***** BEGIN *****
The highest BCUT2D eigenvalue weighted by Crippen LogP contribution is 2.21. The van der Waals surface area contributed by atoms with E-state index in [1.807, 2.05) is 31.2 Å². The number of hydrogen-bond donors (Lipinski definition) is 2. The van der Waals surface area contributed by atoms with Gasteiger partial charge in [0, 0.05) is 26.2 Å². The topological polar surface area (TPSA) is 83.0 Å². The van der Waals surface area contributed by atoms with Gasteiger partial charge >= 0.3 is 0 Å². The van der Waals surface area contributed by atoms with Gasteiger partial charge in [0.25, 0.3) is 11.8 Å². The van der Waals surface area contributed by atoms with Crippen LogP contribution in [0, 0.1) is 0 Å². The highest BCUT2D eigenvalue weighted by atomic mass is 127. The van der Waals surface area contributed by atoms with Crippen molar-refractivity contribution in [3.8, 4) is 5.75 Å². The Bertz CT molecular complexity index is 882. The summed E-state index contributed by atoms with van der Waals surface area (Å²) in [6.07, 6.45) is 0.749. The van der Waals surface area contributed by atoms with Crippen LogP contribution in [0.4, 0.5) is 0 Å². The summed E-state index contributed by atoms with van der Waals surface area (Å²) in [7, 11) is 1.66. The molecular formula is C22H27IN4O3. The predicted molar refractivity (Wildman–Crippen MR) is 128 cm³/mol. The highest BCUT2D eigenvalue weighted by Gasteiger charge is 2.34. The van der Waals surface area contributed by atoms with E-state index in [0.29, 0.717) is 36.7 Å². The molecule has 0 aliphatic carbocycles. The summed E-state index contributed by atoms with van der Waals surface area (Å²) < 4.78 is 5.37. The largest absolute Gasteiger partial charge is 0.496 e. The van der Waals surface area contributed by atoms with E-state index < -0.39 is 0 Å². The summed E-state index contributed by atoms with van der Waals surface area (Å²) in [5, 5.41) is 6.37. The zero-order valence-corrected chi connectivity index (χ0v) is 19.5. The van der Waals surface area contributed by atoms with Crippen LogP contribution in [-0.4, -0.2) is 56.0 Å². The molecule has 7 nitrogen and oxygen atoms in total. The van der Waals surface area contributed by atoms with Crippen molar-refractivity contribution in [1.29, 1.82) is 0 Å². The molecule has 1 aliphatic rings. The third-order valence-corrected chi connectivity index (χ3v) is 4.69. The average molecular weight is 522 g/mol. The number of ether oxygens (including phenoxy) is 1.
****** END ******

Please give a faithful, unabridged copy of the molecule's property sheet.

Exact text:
The highest BCUT2D eigenvalue weighted by Crippen LogP contribution is 2.21. The van der Waals surface area contributed by atoms with E-state index in [1.807, 2.05) is 31.2 Å². The number of hydrogen-bond donors (Lipinski definition) is 2. The van der Waals surface area contributed by atoms with Gasteiger partial charge in [0, 0.05) is 26.2 Å². The topological polar surface area (TPSA) is 83.0 Å². The van der Waals surface area contributed by atoms with Gasteiger partial charge >= 0.3 is 0 Å². The van der Waals surface area contributed by atoms with Gasteiger partial charge in [0.25, 0.3) is 11.8 Å². The van der Waals surface area contributed by atoms with Crippen LogP contribution in [0, 0.1) is 0 Å². The highest BCUT2D eigenvalue weighted by atomic mass is 127. The van der Waals surface area contributed by atoms with Crippen molar-refractivity contribution in [3.8, 4) is 5.75 Å². The Bertz CT molecular complexity index is 882. The summed E-state index contributed by atoms with van der Waals surface area (Å²) in [6.07, 6.45) is 0.749. The van der Waals surface area contributed by atoms with Crippen LogP contribution in [0.4, 0.5) is 0 Å². The summed E-state index contributed by atoms with van der Waals surface area (Å²) in [7, 11) is 1.66. The molecular formula is C22H27IN4O3. The predicted molar refractivity (Wildman–Crippen MR) is 128 cm³/mol. The highest BCUT2D eigenvalue weighted by Gasteiger charge is 2.34. The van der Waals surface area contributed by atoms with E-state index in [0.29, 0.717) is 36.7 Å². The molecule has 0 aliphatic carbocycles. The summed E-state index contributed by atoms with van der Waals surface area (Å²) < 4.78 is 5.37. The largest absolute Gasteiger partial charge is 0.496 e. The van der Waals surface area contributed by atoms with E-state index < -0.39 is 0 Å². The summed E-state index contributed by atoms with van der Waals surface area (Å²) in [5, 5.41) is 6.37. The zero-order valence-corrected chi connectivity index (χ0v) is 19.5. The van der Waals surface area contributed by atoms with Crippen LogP contribution in [-0.4, -0.2) is 56.0 Å². The molecule has 7 nitrogen and oxygen atoms in total. The van der Waals surface area contributed by atoms with Crippen molar-refractivity contribution in [1.29, 1.82) is 0 Å². The molecule has 1 aliphatic rings. The third-order valence-corrected chi connectivity index (χ3v) is 4.69. The average molecular weight is 522 g/mol. The number of ether oxygens (including phenoxy) is 1.